CO2 efflux by rapid decomposition of low molecular organic substances in soils
- Cite this article as:
- Kuzyakov, Y. & Demin, V. Sci Soils (1998) 3: 11. doi:10.1007/s10112-998-0002-2
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Decomposition rates of the [2-14C]-glucose and [2-14C]-glycine in four different soils of the long-term field trial of Moscow were investigated in a 3-months laboratory experiment in which 14CO2 respiration was measured. A model with three decomposition components and two distribution parameters was developed and validated with the data of the experiment. The decay rate constants of free [2-14C]-glucose (4–32 day-1) were slower than those of [2-14C]-glycine (16–44 day-1). The calculated use efficiency for microbial biosynthesis of the second carbon atom was 47% for glucose and 31% for glycine. The potential half-life of labelled carbon in the microbial soil biomass ranged from 0.6 to 4.4 days, depending on the soil type and the initial amount of added substrate. The calculated total utilisation of carbon by the soil biomass from glycine was about 2–5 times lower than that of glucose.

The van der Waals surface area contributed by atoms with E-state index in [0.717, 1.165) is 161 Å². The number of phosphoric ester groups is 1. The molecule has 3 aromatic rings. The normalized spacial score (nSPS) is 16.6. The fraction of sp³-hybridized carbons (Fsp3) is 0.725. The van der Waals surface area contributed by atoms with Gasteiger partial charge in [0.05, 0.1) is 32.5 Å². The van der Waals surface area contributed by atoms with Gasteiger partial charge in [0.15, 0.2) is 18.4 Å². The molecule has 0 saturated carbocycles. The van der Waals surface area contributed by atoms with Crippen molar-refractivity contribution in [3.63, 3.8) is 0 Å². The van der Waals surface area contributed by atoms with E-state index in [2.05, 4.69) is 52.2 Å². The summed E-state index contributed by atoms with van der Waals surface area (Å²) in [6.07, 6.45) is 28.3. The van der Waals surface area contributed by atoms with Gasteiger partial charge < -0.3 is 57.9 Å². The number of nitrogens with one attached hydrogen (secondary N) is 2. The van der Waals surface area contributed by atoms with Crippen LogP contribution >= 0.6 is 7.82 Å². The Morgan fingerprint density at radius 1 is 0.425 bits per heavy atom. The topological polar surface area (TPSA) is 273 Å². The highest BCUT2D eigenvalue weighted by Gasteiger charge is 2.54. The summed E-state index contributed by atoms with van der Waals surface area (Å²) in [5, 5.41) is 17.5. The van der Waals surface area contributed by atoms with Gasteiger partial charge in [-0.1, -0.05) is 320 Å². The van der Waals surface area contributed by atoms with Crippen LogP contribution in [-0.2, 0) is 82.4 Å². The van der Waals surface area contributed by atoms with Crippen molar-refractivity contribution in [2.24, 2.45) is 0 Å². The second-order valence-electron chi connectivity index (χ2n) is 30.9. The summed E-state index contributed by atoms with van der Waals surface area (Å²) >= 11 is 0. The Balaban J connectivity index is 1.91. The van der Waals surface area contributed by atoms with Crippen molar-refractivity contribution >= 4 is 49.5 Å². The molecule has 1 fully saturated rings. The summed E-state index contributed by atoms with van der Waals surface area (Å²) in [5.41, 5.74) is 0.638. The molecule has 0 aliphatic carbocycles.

The modelled 14C incorporation into the microbial soil biomass reached its maximum on the first day of the incubation experiment and did not exceed 22% of the 14C input. Both of the investigated substances decomposed most rapidly in the soil samples from sites that have not being fertilised with organic or mineral fertilisers during an 81-years period.